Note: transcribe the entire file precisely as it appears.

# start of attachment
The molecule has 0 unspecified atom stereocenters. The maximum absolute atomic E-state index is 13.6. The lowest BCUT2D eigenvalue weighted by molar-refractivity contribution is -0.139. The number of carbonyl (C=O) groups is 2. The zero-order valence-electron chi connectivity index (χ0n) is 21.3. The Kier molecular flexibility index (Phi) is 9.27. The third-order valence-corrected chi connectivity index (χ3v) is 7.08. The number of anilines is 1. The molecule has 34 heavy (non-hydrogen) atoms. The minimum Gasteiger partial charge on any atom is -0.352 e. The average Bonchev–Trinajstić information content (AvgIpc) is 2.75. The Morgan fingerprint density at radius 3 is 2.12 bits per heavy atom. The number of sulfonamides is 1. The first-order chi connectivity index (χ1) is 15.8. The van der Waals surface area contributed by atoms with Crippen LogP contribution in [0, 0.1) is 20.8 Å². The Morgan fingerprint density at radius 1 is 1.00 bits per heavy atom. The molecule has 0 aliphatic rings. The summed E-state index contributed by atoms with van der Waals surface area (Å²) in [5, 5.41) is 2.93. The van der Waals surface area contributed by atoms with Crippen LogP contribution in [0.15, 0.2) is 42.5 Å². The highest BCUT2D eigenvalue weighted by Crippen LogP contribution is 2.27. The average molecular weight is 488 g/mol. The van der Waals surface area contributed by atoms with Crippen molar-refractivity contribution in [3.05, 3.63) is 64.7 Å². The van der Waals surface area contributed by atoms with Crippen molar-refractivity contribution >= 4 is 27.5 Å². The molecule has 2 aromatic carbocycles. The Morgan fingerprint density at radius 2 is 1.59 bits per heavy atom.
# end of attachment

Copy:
The molecule has 0 unspecified atom stereocenters. The maximum absolute atomic E-state index is 13.6. The lowest BCUT2D eigenvalue weighted by molar-refractivity contribution is -0.139. The number of carbonyl (C=O) groups is 2. The zero-order valence-electron chi connectivity index (χ0n) is 21.3. The Kier molecular flexibility index (Phi) is 9.27. The third-order valence-corrected chi connectivity index (χ3v) is 7.08. The number of anilines is 1. The molecule has 34 heavy (non-hydrogen) atoms. The minimum Gasteiger partial charge on any atom is -0.352 e. The average Bonchev–Trinajstić information content (AvgIpc) is 2.75. The Morgan fingerprint density at radius 3 is 2.12 bits per heavy atom. The number of sulfonamides is 1. The first-order chi connectivity index (χ1) is 15.8. The van der Waals surface area contributed by atoms with Crippen LogP contribution in [0, 0.1) is 20.8 Å². The Morgan fingerprint density at radius 1 is 1.00 bits per heavy atom. The molecule has 0 aliphatic rings. The summed E-state index contributed by atoms with van der Waals surface area (Å²) in [5, 5.41) is 2.93. The van der Waals surface area contributed by atoms with Crippen LogP contribution in [0.15, 0.2) is 42.5 Å². The highest BCUT2D eigenvalue weighted by Crippen LogP contribution is 2.27. The average molecular weight is 488 g/mol. The van der Waals surface area contributed by atoms with Crippen molar-refractivity contribution in [3.05, 3.63) is 64.7 Å². The van der Waals surface area contributed by atoms with Crippen molar-refractivity contribution >= 4 is 27.5 Å². The molecule has 2 aromatic carbocycles. The Morgan fingerprint density at radius 2 is 1.59 bits per heavy atom.